BORN 7 Jan 1768, Corte, Corsica - DIED 28 Jul 1844, Firenze|
GRAVE LOCATION Paris: Dôme des Invalides
Older brother of Napoleon Bonaparte. In 1794 he married July
Clary. Napoleon made him king of Naples in 1806. In 1808 he
replaced Charles IV as king of Spain. But a guerilla broke out
against the French troops and in 1810 he had to flee from Madrid.
In 1813 his army was beaten by Wellington's troops and he barely
After the fall of Napoleon he went to Switzerland with his family and from there he booked a passage to the USA under the name of Lazare Carnot. He took some jewels with him but he buried his gold in Switzerland. In 1817 he settled in New Jersey as Count de Survilliers, allthough the Americans usually called him Mr. Bonaparte. Later in 1817 his secretary Louis Mailliard returned to Europe and collected his gold. In Brussels he visited Julie Clary, who was not allowed to travel. The couple's daughters Zenaide and Charlotte now joined their father in the USA.
Using his fortune, Joseph created a country estate called Point Breeze near Bordentown on the Delaware River. There he was visited by John Quincy Adams, Henry Clay and Daniel Webster. He didn't see his wife for 25 years and he had mistresses in the USA. Émlie Lacoste and Annette Savage both bore him children.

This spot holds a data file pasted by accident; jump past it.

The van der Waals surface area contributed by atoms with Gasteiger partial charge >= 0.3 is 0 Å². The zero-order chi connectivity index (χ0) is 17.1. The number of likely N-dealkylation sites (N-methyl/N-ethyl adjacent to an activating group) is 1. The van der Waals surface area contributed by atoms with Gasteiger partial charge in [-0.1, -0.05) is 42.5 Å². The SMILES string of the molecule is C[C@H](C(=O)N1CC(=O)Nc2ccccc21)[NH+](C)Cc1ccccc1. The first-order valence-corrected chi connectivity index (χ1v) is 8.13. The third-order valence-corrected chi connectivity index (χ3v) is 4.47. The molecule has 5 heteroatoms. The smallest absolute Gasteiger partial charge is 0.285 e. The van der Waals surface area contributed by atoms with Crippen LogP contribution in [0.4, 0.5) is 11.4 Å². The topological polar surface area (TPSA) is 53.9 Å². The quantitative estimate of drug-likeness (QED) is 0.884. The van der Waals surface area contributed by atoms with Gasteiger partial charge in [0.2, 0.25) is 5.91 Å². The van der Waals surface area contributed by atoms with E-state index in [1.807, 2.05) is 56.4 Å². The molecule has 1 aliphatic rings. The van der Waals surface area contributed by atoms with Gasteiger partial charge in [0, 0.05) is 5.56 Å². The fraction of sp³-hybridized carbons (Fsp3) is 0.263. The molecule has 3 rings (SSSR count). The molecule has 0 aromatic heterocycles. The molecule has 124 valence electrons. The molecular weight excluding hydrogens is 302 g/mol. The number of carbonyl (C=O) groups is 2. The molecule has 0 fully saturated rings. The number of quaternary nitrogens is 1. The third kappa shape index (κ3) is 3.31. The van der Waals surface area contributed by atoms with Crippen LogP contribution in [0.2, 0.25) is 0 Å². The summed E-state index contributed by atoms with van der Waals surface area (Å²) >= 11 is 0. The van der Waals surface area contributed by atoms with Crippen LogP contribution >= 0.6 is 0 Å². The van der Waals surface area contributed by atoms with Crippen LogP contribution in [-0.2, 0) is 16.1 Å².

In 1830 he protested after Louis-Philippe became king of France, stating that his nephew the Duke of Reichstadt should be on the throne. He travelled to London in 1832, but he heard on his arrival that Reichstadt had died. He stayed for three years in England before he went back to the USA. In 1839 he received permission to visit his family in Florence. He settled in Italy and died in Florence in 1844.
His grandson Joseph sold Point Breeze in 1847. His grandfather's art collection that was among the best in America was auctioned. Joseph Bonaparte's remains were transferred to the Dôme des Invalides on June 14th, 1862 on request of his nephew Napoleon III and according to his own will.
Daughter: Bonaparte, Charlotte Napoléon
Wife: Clary, Julie (1794-1844, Cuges)
Winkler Prins Encyclopedie (editie 1909), 1909